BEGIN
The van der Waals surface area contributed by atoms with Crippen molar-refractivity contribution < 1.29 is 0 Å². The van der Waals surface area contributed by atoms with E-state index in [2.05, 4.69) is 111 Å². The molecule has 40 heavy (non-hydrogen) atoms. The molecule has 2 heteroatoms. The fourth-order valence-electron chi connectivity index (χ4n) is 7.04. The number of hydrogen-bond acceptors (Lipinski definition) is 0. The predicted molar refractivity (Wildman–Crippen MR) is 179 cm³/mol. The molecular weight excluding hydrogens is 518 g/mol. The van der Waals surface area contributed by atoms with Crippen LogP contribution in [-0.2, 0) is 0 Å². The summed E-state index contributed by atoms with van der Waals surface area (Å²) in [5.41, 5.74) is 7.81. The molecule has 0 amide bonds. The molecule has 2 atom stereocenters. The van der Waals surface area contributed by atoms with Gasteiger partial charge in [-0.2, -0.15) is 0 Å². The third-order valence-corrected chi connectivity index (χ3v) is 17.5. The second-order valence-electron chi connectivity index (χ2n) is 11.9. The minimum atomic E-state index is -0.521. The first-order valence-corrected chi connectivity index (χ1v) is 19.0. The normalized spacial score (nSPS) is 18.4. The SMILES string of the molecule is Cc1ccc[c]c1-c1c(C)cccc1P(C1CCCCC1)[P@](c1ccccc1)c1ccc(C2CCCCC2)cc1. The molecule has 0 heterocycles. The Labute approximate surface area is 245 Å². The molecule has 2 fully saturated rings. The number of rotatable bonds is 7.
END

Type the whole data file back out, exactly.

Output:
The van der Waals surface area contributed by atoms with Crippen molar-refractivity contribution < 1.29 is 0 Å². The van der Waals surface area contributed by atoms with E-state index in [2.05, 4.69) is 111 Å². The molecule has 40 heavy (non-hydrogen) atoms. The molecule has 2 heteroatoms. The fourth-order valence-electron chi connectivity index (χ4n) is 7.04. The number of hydrogen-bond acceptors (Lipinski definition) is 0. The predicted molar refractivity (Wildman–Crippen MR) is 179 cm³/mol. The molecular weight excluding hydrogens is 518 g/mol. The van der Waals surface area contributed by atoms with Crippen LogP contribution in [-0.2, 0) is 0 Å². The summed E-state index contributed by atoms with van der Waals surface area (Å²) in [5.41, 5.74) is 7.81. The molecule has 0 amide bonds. The molecule has 2 atom stereocenters. The van der Waals surface area contributed by atoms with Gasteiger partial charge in [-0.2, -0.15) is 0 Å². The third-order valence-corrected chi connectivity index (χ3v) is 17.5. The second-order valence-electron chi connectivity index (χ2n) is 11.9. The minimum atomic E-state index is -0.521. The first-order valence-corrected chi connectivity index (χ1v) is 19.0. The normalized spacial score (nSPS) is 18.4. The SMILES string of the molecule is Cc1ccc[c]c1-c1c(C)cccc1P(C1CCCCC1)[P@](c1ccccc1)c1ccc(C2CCCCC2)cc1. The molecule has 0 heterocycles. The Labute approximate surface area is 245 Å². The molecule has 2 fully saturated rings. The number of rotatable bonds is 7.